Photo from State of the Arts “TEXTURES” by Nasuna Stuart-Ulin.

ELAN’s ArtistsInspire Grants project is in full delivery mode this month, after months of promoting the new opportunity to schools, registering experienced artists, developing the website, and creating an entire administrative process in collaboration with LEARN. ArtistsInspire Grants is the largest project ELAN has ever undertaken, designed to send artists into every one of Quebec’s 300 English-speaking public for each of the next four years.

Project manager, Christie Huff, designed and developed ELAN’s ACE (Arts, Communities and Education) project, and for the past four years has been recruiting qualified artists and networking with educators.  ELAN now has an ArtEd department to coordinate ACE projects and ArtsInspire Grants. It is too early to estimate how these projects will effect artists, educators and students, but our entire team is stimulated by the impact that is already being witnessed.

Many ELAN members, past and present, have contacted us to offer congratulations on ELAN’s 15th anniversary, and to thank us for support that ELAN has provided over the years. Some of the benefits have been direct, personal and tangible but much of the work that ELAN does, particularly in the realm of advocacy and community development, is hard to measure and easy to overlook. It is only over a span of years that change becomes apparent. A 15th anniversary is a splendid opportunity to take stock.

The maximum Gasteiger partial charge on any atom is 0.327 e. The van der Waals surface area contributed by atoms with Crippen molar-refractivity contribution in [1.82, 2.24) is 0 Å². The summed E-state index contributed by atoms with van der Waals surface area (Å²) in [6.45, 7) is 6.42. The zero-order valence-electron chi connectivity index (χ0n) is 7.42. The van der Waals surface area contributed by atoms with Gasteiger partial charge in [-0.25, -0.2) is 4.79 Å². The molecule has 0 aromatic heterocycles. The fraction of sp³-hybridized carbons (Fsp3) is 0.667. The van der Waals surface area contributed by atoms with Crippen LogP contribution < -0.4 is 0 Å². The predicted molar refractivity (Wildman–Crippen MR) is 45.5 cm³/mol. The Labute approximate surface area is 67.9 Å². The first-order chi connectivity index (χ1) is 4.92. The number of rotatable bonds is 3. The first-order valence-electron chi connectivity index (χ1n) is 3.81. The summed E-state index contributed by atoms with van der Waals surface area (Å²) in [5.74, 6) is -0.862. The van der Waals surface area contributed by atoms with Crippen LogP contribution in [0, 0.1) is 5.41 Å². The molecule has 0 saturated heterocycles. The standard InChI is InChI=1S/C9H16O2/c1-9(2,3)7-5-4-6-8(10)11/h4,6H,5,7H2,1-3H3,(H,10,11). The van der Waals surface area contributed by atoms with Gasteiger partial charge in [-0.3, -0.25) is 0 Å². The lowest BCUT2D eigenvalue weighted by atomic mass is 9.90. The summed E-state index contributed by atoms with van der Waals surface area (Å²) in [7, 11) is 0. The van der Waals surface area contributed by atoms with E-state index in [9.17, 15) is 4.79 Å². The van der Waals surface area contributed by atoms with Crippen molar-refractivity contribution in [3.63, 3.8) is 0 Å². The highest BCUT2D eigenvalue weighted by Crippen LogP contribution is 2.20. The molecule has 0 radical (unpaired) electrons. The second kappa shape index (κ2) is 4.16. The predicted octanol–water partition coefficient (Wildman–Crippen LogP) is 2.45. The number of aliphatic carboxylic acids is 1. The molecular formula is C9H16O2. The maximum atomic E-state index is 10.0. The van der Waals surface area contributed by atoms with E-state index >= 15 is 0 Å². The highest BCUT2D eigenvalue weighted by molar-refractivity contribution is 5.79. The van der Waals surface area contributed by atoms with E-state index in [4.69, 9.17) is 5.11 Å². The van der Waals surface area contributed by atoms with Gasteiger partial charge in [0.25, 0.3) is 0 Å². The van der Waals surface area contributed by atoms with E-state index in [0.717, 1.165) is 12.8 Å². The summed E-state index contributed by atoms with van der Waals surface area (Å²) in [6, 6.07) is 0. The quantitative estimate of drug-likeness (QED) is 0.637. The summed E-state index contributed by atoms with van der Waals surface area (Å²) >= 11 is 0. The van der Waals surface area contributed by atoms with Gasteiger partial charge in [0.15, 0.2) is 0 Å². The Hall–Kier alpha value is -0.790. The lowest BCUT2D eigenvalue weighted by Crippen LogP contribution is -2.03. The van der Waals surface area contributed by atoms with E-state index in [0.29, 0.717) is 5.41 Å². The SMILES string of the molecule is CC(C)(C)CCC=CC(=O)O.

Guy Rodgers

Executive Director

460 Sainte-Catherine West
Suites 706 & 708, 917 (Quebec Relations)
Montreal, Quebec, Canada H3B 1A7
Phone: (514)-935-3312
admin@quebec-elan.org

Click here to view our Accessibility Audit.

ELAN is an official minority language organization within a country that only recognizes two languages as official. ELAN is located in Tiohtiak:ke, which is the original name for Montreal in Kanien’keha:ka, the language of the Mohawk—also known as Mooniyang, which is the Anishinaabeg name given to the city by the Algonquin. While we are based in this city, our projects have also taken place in many regions across Quebec.
We would also like to acknowledge the important work being done by First Nations to revive the traditional languages of these territories, and their advocacy for the official status of Indigenous languages. Kanien’keha:ka and Anishinaabeg are but two of the original languages of this province, in which English and French are colonial languages. The province that we know as Quebec is an amalgamation of the traditional territories of the Innu and Inuit nations, Algonquian nations, as well as the Mohawk nations of the Haudenosaunee Confederacy. Atikamekw, Cree, Inuktitut, and Innu-aimun are also among the many Indigenous languages spoken across Quebec as majority languages, and well before French and English.